This paper is structured as follows. First, we describe the disaggregated subset sum problem, some of its applications, and related sketching problems. We then introduce our sketch, Unbiased Space Saving, as a small but significant modification of the Space Saving sketch. We examine its relation to other frequent item sketches, and show that they differ only in a ”reduction” operation. This is used to show that any unbiased reduction operation yields an unbiased sketch for the disaggregated subset sum estimation problem. The theoretical properties of the sketch are then examined. We prove its consistency for the frequent item problem and for drawing a probability proportional to size sample. We derive a variance estimator and show that it can be used to generate good confidence intervals for estimates. Finally, we present experiments using real and synthetic data.
2 Two Sketching Problems
3 Disaggregated subset sum problem
Many data analysis problems consist of a simple aggregation over some filtering and group by conditions.
SELECT sum(metric), dimensions FROM table WHERE filters GROUP BY dimensions
This problem has several variations that depend on what is known about the possible queries and about the data before the sketch is constructed. For problems in which there is no group by clause and the set of possible filter conditions are known before the sketch is constructed, counting sketches such as the CountMin sketch Cormode and Muthukrishnan (2005) and AMS sketch Alon et al. (1999) are appropriate. When the filters and group by dimensions are not known and arbitrary, the problem is the subset sum estimation problem. Sampling methods such as priority sampling Duffield et al. (2007) can be used to solve it. These work by exploiting a measure of importance for each row and sampling important rows with high probability. For example, when computing a sum, the rows containing large values contribute more to the sum and should be retained in the sample.
The disaggregated subset sum estimation problem is a more difficult variant where there is little to no information about row importance and only a small amount of information about the queries. For example, many user metrics, such as number of clicks, are computed as aggregations over some event stream where each event has the same weight 1 and hence, the same importance. Filters and group by conditions can be arbitrary except for a small restriction that one cannot query at a granularity finer than a specified unit of analysis. In the click example, the finest granularity may be at the user level. One is allowed to query over arbitrary subsets of users but cannot query a subset of a single user’s clicks. The data is ”disaggregated” since the relevant per unit metric is split across multiple rows. We will refer to something at the smallest unit of analysis as an item to distinguish it from one row in the data.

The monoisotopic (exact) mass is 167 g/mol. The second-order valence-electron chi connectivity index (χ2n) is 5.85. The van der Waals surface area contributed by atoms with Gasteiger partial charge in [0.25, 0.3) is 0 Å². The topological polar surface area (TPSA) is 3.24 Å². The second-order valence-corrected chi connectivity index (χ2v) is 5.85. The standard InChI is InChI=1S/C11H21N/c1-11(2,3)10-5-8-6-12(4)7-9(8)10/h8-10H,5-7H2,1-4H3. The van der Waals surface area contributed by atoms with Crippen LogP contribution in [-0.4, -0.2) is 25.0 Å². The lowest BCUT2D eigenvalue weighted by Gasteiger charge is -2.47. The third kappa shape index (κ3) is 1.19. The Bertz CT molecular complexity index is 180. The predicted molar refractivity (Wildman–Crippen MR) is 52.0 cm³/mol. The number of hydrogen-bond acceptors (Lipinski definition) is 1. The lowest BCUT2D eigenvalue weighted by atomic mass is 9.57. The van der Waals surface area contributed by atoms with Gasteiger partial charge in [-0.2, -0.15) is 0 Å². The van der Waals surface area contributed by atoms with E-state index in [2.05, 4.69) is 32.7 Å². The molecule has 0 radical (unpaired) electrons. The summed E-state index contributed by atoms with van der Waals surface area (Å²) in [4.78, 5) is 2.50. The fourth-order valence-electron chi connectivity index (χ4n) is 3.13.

Since pre-aggregating to compute per unit metrics does not reduce the amount of relevant information, it follows that the best accuracy one can achieve is to first pre-aggregate and then apply a sketch for subset sum estimation. This operation, however, is extremely expensive, especially as the number of units is often large. Examples of units include users and ad id pairs for ad click prediction, source and destination IP pairs for IP flow metrics, and distinct search queries or terms. Each of these have trillions or more possible units.
Several sketches based on sampling have been proposed that address the disaggregated subset sum problem. These include the bottom-k sketch Cohen and Kaplan (2007) which samples items uniformly at random, the class of ”NetFlow” sketches Estan et al. (2004), and the Sample and Hold sketches Cohen et al. (2007), Estan and Varghese (2003), Gibbons and Matias (1998). Of these, the Sample-and-Hold sketches are clearly the best as they use strictly more information than the other methods to construct samples and maintain aggregate statistics. We describe them in more depth in section 5.4.
The Unbiased Space Saving sketch we propose throws away even less information than previous sketches. Surprisingly, this allows it to match the accuracy of priority sampling, a nearly optimal subset sum estimation algorithm Szegedy (2006), which uses pre-aggregated data. In some cases, our sketch achieves better accuracy despite being computed on disaggregated data.
The disaggregated subset sum problem has many applications. These include machine learning and ad predictionShrivastava et al. (2016), analyzing network data Estan et al. (2004), Cohen et al. (2007), detecting distributed denial of service attacks Sekar et al. (2006), database query optimization and join size estimation Vengerov et al. (2015), as well as analyzing web users’ activity logs or other business intelligence applications.
For example, in ad prediction the historical click-through rate and other historical data are among the most powerful features for future ad clicks He et al. (2014). Since there is no historical data for newly created ads, one may use historical click or impression data for previous ads with similar attributes such as the same advertiser or product category Richardson et al. (2007). In join size estimation, it allows the sketch to estimate the size under the arbitrary filtering conditions that a user might impose.